Healthy Concerns By David McAtee, Prescott, AZ email@example.com Issues concerning health and preparedness in Yavapai County brought to you by the Yavapai County Community Health Services, Community Relations and Public Information Officer.
Thursday, December 15, 2011
Be aware of what plants your kids have access to. Many of the popular “Christmas” plants are poisonous, including Poinsettia and Holly.
Picture this: it's Christmas day and all the family is on their way to your house, the food has been prepared and gifts have been wrapped. What could possibly go wrong?
Among the many family members coming to dinner are your Uncle Bert, the chronic smoker, and Aunt Pearl, the walking pharmacy. The Christmas tree may have a few more decorations than your Aunt Pearl but frankly, is looking just as old.
The man of the house has decided that this year, in order to relieve his wife of the backbreaking task of cooking a 20-pound turkey, he will flash cook the bird with his new state-of-the-art turkey fryer.
Bert and Pearl didn't bring many gifts but they did bring a bright red poinsettia and some holly for decoration. Luckily, you invited your great grandfather, Saint Nick, who is known for his obsessive use of lists and his super-hero-like ability to accomplish more in one night than anyone else.
Like a flash, Nick takes the 3-month-old baby from the arms of smoking Uncle Bert, just before he trips over a loose electrical cord, and tackles the nearly dead Christmas tree to the ground. He then notices his 7-year-old niece, who has found Aunt Pearl's purse and her pretty orange bottles full of colorful "candies." He escorts her to the couch where she can show how grown up she is, by holding the baby in her arms.
When Nick's 5-year-old nephew can't wait any longer for dinner, he decides to eat the pretty red Christmas plant that was placed conveniently on the floor near them. Just as the feast is about to begin, Nick puts the poisonous plant up on a high shelf.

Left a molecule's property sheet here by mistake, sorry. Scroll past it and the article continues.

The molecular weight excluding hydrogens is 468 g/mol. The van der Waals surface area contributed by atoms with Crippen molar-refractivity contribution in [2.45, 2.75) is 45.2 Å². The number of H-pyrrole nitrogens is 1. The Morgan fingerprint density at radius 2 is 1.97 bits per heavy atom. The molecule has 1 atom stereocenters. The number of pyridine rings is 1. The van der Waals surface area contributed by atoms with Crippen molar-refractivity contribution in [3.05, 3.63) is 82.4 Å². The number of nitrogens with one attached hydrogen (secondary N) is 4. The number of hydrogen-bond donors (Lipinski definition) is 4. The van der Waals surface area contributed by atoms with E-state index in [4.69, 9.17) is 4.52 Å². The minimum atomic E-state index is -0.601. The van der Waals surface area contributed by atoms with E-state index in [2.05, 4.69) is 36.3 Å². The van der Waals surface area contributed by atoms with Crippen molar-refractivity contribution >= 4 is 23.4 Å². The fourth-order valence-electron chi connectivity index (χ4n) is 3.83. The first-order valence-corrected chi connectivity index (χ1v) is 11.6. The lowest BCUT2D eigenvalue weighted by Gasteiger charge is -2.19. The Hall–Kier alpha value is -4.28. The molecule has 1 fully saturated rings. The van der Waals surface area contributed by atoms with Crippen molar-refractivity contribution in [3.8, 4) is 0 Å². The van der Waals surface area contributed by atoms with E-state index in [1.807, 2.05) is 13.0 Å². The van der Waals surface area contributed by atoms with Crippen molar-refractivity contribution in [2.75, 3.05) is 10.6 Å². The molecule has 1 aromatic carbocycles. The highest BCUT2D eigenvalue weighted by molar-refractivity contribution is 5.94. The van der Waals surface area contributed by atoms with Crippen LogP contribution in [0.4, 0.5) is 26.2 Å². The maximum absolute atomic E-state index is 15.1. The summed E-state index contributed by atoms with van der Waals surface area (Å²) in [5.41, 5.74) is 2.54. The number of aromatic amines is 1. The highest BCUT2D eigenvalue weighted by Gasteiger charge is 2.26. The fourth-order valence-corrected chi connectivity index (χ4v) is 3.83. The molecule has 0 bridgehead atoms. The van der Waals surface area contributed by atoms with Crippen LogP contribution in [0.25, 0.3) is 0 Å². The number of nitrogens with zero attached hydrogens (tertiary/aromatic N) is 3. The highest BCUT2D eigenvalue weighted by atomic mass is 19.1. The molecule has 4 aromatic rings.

While checking to see if the turkey is done, Dad drops the barely thawed turkey back into the boiling oil, catching the patio cover on fire. Nick arrives on the scene with fire extinguisher and baking thermometer in hand. After putting the fire out, he checks the turkey and discovers the internal temperature of the bird is a mere 100 degrees, a life threatening 65 degrees short of being safely cooked.
This may seem extreme but all of these dangers are very real, especially around the holidays. If you don't have an Uncle Nick to invite to this year's dinner, be your family's very own Saint and give the gift of health and safety.
Here are some gifts ideas that will not be returned:
Offer to buy your parents their Shingles shot (Zoster Vaccine). You may be saving them from the most painful thing they have ever gone through.
If you are around young children, get yourself and a loved one their Pertussis shots (Whooping Cough). When children are too young to get the shot themselves they rely on you to keep them healthy.
Purchase a car seat for a soon-to-be mom in your neighborhood or donate a new one to Health Start.
Purchase a membership to a local gym for a family member.
Sign an organ donor card.
Refer a loved one who has expressed a desire to quit smoking to the Arizona Smokers Helpline (Ash Line).
Things to avoid this Holiday Season:
Smoking around others, especially young children. Second- and third-hand smoke can be just as harmful to adult nonsmokers and even worse for children still in the developing stages of life.
Poisonous plants. Be aware of what plants your kids have access to. Many of the popular "Christmas" plants are poisonous, including Poinsettia and Holly.
Drugs accessible to children. Make sure you keep purses and hand bags out of the reach of children. Some of those pills look just like candy but can kill a small child.
Fire hazards. Keep your tree well hydrated by making sure the base of the tree is continuously submerged in water.
Tripping and electrical hazards. Keep electrical cords tucked safely away from walking paths and do not overload your outlets. Cover unused outlets with plug protectors when small children are in the house.
When it comes to deep frying turkeys, all I can say is read the instructions, be aware of your surroundings and make sure the internal temperature reaches at least 165 degrees.
Here are some useful phone numbers and web addresses if you don't have a Saint Nick coming to dinner.